We are all each other’s emergency contact. We just don’t know it yet.
This is something I’ve been thinking about a lot lately.
Something I’ve changed my mind about — the older I’ve become — is the idea that we’re all on our own. I used to think that my business, my entrepreneurship, my emotional ups and downs were all meant for me to deal with in isolation.
I used to be of the misguided opinion that it was a sign of weakness if I wasn’t able to handle everything. If I wasn’t able to function at 100% without the influence, assistance or companionship of the rest of the world.
I don’t believe that’s the case. Not now. Over the past few years, I’ve had some experiences that have shown me the truth in that.
One of the worst nights of my life was spent drinking alone in a bar in Sydney.
Outside it was pouring with rain, and inside I was focused on the complete failure of a business that I had given everything to.
A young woman came up to me, sat down and asked what was wrong. I think I was so taken aback by it that I just opened up, honestly and vulnerably, without hesitation.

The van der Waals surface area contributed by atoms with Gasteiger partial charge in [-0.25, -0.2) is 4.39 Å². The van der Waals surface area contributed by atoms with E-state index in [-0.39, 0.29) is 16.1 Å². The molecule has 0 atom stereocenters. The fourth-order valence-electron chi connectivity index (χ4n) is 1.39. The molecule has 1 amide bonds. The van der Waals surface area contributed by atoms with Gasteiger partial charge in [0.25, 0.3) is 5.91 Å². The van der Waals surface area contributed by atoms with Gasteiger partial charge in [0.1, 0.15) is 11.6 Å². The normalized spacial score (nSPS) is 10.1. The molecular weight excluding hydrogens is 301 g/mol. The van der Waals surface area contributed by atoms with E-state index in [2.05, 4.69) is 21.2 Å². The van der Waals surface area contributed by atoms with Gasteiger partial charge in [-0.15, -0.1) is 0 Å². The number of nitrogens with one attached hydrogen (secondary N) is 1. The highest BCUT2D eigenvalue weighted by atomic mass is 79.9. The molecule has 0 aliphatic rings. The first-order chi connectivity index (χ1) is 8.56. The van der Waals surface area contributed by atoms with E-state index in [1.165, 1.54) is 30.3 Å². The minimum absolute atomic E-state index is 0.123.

We must have talked for about an hour, about my business and hers — as it turns out, she was a pretty successful design agency founder herself — and we forged a connection I’ve never forgotten.
She pulled me out of my low point, as a total stranger. To this day, I haven’t forgotten the debt that I owe her, and I haven’t lost touch with her. She was my emergency contact, and I didn’t even realise it until she came out of nowhere to help me.
To hold out her hand and tell me to get up.
I think we have to be open to having experiences like that, and to giving experiences like that. Since I founded my blog and turned it into the business it is today, I’ve been amazed at the chances that have been given to me to do the same thing for others as they’ve done for me.
Just yesterday, I got a call on my Skype from an 18 year old from England.
She’s been feeling lost and unsure and she knows that she wants to break out of her current situation, shake the foundations and create work that she’ll be proud of.
We must have talked for at least an hour, about what it means to be 18 and how hard it can be, wanting to take your place in the world but not knowing what that place is, or if there’s a vacancy for whatever it turns out to be.
It was the highlight of my week. Because I was able to connect with someone who needed it, at the moment that they needed it.
We’re all each other’s emergency contact, we’re just waiting for the right time.
Jon Westenberg is a marketing executive, creative director and writer. You can find out more here: www.jonwestenberg.com